I did finally get a fairly good job at the Post Office, which enabled me to support my children without having to have a husband. Before that, though, I had remarried, largely because I was afraid that I couldn’t raise my children by myself. Because of the job, I didn’t have to stay married when the marriage didn’t work out and I didn’t have to go back and live with my parents, as I’d done after my first divorce.

But the job wasn’t ideal. I had to work nights for several years and a lot of overtime. My children were on their own in the mornings and while I slept during the day. I routinely stayed up 24 hours straight twice a week, which turned me into a zombie mom. It seemed like anytime I had a chance to spend time with my children at home, I fell asleep.

I’m not saying that I would have found a perfect job if I hadn’t had children right away. There are very few perfect jobs for mothers, anywhere. But I would have had more options if I’d finished my education at an earlier age. As it is, I didn’t get my bachelor’s degree until I was 53, long after it would have helped me to raise my children.

But then again, my children were all out of high school by the time I was 46. I’ve had a lot of time to myself at this end of my life and I’m enjoying it thoroughly. Would I want to still have teens (or younger) at home at my advanced age of 57? I don’t think so, but I might be feeling this way because I had to give up so much when I was younger. I feel like it’s time for me now.

And yet I miss the opportunity I could have had to relive the promise of new life that a later-in-life baby brings. I’ve now lived as long with grown children as I lived with them while they were growing up. And even though I’m still a mother, it’s not the same as when your children are small. They need you less for one thing (which can be a good thing, no doubt, but also a somewhat lonely thing).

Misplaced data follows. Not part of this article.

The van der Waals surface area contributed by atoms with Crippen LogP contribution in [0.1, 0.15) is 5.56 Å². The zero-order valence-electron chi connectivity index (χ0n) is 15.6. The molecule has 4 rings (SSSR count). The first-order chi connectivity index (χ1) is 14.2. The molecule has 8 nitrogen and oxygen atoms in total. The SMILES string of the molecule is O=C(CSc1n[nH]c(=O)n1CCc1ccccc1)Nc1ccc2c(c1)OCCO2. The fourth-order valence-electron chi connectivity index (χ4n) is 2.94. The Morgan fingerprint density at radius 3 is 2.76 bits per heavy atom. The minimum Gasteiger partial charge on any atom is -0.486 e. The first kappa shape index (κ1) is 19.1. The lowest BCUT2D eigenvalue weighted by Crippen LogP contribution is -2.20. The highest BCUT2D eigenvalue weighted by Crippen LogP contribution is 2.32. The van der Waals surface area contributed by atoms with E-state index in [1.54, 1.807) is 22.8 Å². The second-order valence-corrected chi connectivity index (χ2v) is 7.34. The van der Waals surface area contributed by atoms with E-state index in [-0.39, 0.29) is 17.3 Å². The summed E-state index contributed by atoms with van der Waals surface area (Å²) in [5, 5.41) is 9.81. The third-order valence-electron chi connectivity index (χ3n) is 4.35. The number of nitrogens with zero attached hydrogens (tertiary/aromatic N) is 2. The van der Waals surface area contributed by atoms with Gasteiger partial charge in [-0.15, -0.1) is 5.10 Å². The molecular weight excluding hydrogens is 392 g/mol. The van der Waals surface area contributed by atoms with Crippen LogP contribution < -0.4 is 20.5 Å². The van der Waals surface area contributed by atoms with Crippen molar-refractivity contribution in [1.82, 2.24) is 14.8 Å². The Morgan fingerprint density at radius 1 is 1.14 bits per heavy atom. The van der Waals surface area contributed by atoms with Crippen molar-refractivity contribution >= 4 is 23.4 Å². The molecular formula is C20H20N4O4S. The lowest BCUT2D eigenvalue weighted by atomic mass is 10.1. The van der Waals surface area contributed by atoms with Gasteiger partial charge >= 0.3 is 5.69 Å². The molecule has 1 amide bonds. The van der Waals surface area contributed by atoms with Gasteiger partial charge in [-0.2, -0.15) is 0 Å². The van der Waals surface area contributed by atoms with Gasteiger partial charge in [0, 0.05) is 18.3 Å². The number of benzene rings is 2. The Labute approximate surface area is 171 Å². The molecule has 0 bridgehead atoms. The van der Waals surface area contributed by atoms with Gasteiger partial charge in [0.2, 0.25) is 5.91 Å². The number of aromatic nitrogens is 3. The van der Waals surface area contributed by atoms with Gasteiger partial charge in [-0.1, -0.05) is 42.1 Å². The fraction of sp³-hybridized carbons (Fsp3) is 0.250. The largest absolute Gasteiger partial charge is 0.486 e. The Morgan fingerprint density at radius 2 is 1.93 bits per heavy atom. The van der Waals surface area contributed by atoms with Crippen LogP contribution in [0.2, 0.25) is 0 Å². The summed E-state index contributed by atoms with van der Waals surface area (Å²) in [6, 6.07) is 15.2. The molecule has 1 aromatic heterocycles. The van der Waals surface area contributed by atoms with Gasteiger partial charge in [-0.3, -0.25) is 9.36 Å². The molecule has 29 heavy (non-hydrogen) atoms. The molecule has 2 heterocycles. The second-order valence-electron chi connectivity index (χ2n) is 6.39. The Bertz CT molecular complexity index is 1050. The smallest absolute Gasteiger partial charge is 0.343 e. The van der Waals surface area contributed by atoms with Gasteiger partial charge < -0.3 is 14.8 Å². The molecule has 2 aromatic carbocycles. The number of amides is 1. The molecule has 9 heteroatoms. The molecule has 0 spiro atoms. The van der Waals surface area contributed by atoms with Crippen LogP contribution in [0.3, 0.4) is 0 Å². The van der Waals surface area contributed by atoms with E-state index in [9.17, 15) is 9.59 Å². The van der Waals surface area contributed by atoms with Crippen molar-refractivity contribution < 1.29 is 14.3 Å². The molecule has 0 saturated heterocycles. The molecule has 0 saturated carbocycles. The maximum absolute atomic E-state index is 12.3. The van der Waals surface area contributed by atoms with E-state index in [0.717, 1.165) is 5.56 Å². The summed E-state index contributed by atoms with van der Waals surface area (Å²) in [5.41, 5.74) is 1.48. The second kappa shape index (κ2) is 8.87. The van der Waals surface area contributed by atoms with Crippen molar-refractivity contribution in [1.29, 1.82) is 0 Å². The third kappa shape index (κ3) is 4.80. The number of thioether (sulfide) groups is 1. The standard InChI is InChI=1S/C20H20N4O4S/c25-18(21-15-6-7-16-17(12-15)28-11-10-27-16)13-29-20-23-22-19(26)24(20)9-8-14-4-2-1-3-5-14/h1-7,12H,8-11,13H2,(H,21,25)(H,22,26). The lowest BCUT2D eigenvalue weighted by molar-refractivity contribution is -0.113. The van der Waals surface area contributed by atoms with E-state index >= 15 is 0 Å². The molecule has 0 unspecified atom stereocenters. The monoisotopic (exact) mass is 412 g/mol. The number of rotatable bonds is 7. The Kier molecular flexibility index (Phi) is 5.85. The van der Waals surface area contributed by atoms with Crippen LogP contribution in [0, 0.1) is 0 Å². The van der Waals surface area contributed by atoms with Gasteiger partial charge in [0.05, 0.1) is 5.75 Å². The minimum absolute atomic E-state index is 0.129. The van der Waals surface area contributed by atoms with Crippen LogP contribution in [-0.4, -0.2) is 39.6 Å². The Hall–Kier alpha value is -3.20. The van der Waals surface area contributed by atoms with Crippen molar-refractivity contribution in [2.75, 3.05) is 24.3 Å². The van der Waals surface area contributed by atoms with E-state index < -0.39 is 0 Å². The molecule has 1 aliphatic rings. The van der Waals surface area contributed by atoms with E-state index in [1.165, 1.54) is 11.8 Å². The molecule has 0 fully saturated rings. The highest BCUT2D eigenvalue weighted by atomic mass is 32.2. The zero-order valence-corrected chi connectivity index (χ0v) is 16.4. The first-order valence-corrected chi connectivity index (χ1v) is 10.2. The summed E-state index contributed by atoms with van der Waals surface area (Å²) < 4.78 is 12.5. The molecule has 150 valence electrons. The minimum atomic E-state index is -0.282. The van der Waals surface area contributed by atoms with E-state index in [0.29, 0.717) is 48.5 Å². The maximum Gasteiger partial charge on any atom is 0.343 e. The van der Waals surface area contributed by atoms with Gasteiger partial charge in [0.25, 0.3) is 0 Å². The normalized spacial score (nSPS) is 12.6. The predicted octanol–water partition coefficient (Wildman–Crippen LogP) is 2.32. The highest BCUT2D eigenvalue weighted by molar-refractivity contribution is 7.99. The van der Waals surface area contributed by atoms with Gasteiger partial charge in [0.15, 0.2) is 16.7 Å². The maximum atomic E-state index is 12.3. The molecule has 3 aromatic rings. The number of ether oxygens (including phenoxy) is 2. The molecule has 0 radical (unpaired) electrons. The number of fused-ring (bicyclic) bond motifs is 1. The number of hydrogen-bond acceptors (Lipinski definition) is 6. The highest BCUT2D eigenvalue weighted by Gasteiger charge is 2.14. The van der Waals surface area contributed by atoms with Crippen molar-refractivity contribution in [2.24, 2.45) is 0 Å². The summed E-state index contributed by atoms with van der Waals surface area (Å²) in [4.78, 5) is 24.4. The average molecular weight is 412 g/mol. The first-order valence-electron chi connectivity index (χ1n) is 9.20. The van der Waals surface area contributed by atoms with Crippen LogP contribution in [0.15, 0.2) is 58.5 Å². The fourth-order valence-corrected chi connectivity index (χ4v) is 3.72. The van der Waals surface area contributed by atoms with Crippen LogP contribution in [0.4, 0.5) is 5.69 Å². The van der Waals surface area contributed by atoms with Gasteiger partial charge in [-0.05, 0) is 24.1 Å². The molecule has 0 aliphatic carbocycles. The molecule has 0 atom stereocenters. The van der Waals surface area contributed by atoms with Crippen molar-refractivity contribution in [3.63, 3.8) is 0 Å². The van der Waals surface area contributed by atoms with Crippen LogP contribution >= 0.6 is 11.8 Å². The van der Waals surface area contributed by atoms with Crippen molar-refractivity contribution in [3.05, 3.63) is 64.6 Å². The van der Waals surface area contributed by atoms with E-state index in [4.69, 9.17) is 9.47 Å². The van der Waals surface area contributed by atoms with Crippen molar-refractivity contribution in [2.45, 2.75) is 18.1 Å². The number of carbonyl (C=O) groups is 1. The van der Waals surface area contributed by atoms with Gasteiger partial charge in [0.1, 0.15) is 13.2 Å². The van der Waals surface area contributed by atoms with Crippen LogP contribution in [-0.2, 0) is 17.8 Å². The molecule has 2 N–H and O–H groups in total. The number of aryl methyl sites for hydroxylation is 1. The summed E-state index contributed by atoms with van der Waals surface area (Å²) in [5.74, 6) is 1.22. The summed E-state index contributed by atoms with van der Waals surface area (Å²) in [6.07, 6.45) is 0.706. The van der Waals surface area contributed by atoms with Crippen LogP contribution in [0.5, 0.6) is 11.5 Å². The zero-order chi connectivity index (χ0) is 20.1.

But what difference does it make in the end? If I’d waited to have children, would I have been more ready, more sure of myself? I somehow doubt that a woman is ever ready to have children. But I do think there’s something to be said for having had more experience as a full-grown adult.

I wasn’t that young when I had my children. At least I’d finished high school. Thanks to her mother’s high profile, Bristol Palin is the poster child (and yes, she’s still a child) of teen-age, unwed motherhood. Recently she had an interview on television with Greta Van Susteren where she said that she wished that her motherhood had happened ten years later. (For an article about that interview as well as the interview itself, go here.) She insisted that having the baby was her choice but that doesn’t erase the fact that she’s very, very young. She’s fortunate to have a large, supportive family. But the more she relies on them the longer her own childhood will last.

I don’t think it matters that much when you have children, but it would at least be nice if you’re out of childhood yourself.